There are many ways to keep your home and garden pest free this summer without the use of harmful chemicals found in common pesticides. Check out Dolphin Blue‘s eco-friendly solutions below and let us know what you think!
Upcycling is a growing trend in DIY crafting that takes an item or material that is past its useful life and transforms it into a new creation, usually with a higher value. Upcycling is a good way to reduce waste by reclaiming objects or pieces of objects and turning them into a product that gives the parts renewed value. Here are a few fun projects that you can try yourself with everyday household items:
Did you know you could keep recycling the soda can you’re drinking out of forever? Well, you CAN (get it?) and here are some reasons why you should:
- It takes the same amount of energy to create 1 new can as it does to create 20 recycled cans
- Even though it accounts for less than 2% of the weight of USA’s recycling stream, aluminum generates 40% of the revenue needed to sustain all recycling programs – about a $1 billion a year
- Recycling aluminum cans diverted 1.7 billion pounds from landfills
- Used aluminum cans are recycled and returned to store shelves in as few as 60 days
- Aluminum never wears out and can be recycled forever
So make sure the next can you drink from ends up in a recycling bin and keep the infinite aluminum recycling process going strong!
If you’re looking to add more green to your life, check out www.dolphinblue.com today.
All but 4% of the trash produced in Sweden bypasses the landfill and is either recycled or used as fuel in their waste-to-energy programs. Sweden is able to generate 20% of the energy they need to heat the country and also provide electricity for 250,000 homes. They’re so successful in their recycling and waste-to-energy programs, they’re actually running out of trash.
Sweden has begun to import tons of trash from neighboring countries in order to gather burnable waste so they can incinerate it and create energy. Countries like Norway are paying them to take their waste, since it’s more expensive for the Norwegians to burn the trash in their own country and they lack recycling programs.
Waste-to-energy initiatives have been introduced in Italy, Romania, Bulgaria, and Lithuania. In the USA, 67% of our waste ends up in landfills. Hopefully someday, we can follow in the eco-friendly footsteps of our European friends.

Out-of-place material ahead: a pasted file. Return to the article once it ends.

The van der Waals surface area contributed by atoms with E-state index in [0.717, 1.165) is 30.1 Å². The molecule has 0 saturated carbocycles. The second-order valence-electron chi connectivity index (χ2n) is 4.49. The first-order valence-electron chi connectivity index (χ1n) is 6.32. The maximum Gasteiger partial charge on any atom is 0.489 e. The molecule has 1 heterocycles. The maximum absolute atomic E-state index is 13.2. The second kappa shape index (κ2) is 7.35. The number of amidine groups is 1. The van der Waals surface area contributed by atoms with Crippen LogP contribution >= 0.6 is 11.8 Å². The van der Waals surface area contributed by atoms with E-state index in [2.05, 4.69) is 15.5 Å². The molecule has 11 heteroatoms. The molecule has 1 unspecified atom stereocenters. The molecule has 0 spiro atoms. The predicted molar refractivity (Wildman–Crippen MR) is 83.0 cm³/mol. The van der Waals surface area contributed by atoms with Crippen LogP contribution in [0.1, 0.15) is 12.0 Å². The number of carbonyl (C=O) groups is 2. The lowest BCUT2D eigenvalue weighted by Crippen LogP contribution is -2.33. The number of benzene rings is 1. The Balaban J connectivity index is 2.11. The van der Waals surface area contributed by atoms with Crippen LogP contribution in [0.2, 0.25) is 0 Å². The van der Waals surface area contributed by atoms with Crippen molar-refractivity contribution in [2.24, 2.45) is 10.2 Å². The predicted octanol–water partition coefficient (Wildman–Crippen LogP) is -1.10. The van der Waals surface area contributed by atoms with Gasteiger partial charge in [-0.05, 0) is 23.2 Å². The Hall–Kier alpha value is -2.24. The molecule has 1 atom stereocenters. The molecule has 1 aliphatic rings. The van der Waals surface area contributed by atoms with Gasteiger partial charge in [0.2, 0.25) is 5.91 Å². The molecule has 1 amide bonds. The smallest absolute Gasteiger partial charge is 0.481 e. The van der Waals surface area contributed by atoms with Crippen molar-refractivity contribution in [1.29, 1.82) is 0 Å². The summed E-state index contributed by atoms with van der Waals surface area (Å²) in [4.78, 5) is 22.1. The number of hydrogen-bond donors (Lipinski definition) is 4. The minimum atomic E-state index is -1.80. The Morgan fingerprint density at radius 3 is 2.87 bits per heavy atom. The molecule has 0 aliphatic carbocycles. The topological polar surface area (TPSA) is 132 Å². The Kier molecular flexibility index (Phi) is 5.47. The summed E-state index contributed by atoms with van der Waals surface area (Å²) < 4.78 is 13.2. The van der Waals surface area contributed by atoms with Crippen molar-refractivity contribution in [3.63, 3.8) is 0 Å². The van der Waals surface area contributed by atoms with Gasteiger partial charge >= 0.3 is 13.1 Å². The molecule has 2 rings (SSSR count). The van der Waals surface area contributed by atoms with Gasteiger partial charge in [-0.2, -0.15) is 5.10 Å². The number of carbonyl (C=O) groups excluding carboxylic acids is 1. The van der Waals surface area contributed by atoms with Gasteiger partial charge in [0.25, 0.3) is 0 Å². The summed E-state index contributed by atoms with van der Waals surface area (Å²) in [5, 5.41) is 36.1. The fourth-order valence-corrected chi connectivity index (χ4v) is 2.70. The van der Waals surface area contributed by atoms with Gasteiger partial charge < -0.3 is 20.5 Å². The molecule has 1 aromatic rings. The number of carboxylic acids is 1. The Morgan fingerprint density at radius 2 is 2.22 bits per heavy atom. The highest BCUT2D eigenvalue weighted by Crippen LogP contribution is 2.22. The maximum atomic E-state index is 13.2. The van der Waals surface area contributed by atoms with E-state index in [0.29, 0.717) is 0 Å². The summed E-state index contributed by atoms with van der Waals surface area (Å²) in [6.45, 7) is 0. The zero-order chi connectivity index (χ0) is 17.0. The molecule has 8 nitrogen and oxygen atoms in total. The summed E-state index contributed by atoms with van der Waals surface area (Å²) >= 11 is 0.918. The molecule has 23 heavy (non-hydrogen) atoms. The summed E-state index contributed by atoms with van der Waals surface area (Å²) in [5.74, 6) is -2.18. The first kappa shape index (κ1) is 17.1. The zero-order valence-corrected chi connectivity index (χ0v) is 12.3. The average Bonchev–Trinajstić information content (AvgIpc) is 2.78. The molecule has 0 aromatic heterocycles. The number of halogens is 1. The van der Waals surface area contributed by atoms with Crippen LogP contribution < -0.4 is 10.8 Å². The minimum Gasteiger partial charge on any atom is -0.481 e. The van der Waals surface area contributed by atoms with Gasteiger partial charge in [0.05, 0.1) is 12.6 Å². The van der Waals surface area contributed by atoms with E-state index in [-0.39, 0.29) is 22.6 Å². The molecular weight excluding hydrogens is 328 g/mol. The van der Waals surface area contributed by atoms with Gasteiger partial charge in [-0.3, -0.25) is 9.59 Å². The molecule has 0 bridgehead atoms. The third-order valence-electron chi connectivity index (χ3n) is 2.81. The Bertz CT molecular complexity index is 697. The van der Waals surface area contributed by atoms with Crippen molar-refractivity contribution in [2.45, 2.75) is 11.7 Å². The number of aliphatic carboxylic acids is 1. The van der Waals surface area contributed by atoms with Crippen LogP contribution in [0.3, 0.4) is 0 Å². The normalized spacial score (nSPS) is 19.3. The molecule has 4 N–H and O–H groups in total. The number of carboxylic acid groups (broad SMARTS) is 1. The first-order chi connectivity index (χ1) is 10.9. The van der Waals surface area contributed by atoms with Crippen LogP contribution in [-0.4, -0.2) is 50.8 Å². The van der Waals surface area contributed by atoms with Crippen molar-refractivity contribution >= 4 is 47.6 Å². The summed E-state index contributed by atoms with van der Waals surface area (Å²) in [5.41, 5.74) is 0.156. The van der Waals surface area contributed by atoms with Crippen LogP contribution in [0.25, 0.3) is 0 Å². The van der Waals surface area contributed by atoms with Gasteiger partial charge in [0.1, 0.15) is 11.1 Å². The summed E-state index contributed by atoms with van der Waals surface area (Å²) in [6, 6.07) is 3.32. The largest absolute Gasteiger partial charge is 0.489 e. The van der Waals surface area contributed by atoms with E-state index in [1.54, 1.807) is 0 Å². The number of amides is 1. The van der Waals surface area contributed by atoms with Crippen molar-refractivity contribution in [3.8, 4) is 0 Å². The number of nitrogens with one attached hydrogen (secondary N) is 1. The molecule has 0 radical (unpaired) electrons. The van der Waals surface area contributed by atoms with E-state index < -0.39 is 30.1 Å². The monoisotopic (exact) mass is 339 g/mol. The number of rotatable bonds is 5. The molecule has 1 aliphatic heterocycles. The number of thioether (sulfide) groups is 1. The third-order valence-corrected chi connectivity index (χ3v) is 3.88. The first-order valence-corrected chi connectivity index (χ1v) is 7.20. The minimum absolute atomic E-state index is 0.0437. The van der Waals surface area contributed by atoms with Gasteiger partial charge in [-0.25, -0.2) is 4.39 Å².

New green technologies are invented all the time, making life as we know it a little more eco-friendly. Think solar panels, hybrid cars, water-powered clocks, and post-consumer recycled toner cartridges (of which Dolphin Blue has a wide array).
But some inventions are a little more offbeat. Here are three that take something old and make it new again — in totally unexpected ways.
For a sustainable — and just plain enjoyable — way to get around, look no further than a bicycle. You can cover a lot of miles with just two wheels, but you won’t be making the carbon footprint you would be on four wheels. Here are the top three U.S. cities for biking, according to WalkScore.com.
When actress Alexandra Paul took the stage at TEDx Topanga, she addressed a topic not many other people talk about: overpopulation. Recycling, climate change, energy usage, electric cars, oil spills, and veganism are all a fairly big part of the public discourse nowadays, but people still shy away from discussing just how quickly the rate of people on this planet is growing.
Harvey Lacey, a grandfatherly looking Texas inventor in his 60s, has found a simple and elegant solution to a problem that others have found to be completely unsolvable — housing the most desperately poor people on earth. Lacey teaches Haitians how to build dry, well-insulated, and sturdy dwellings made from trash. The basic element of construction is what Lacey calls Ubuntu-Blox. (“Ubuntu” means “humanity to others.”)
Making the Earth Front-Page News
There’s a saying in journalism that if you’re getting complaints from both sides, you’re doing your job right. If that’s the case, award-winning environmental journalist Andrew Revkin is certainly doing something right, having weathered plenty of criticism over his 25 years of reporting on everything from Hurricane Katrina to climate change.
To continue reading our Heroes of Sustainability: Andrew Revkin blog, please visit http://www.dolphinblue.com/pg-Heroes-of-Sustainability-Andrew-Revkin.html
Bob Willard, Corporate Straight Shooter
Some people talk the talk about sustainability — Bob Willard talks it, walks it, and drives it (he has two hybrid vehicles). A longtime businessman, Willard spent 34 years at IBM Canada before becoming a leading expert on corporate sustainability.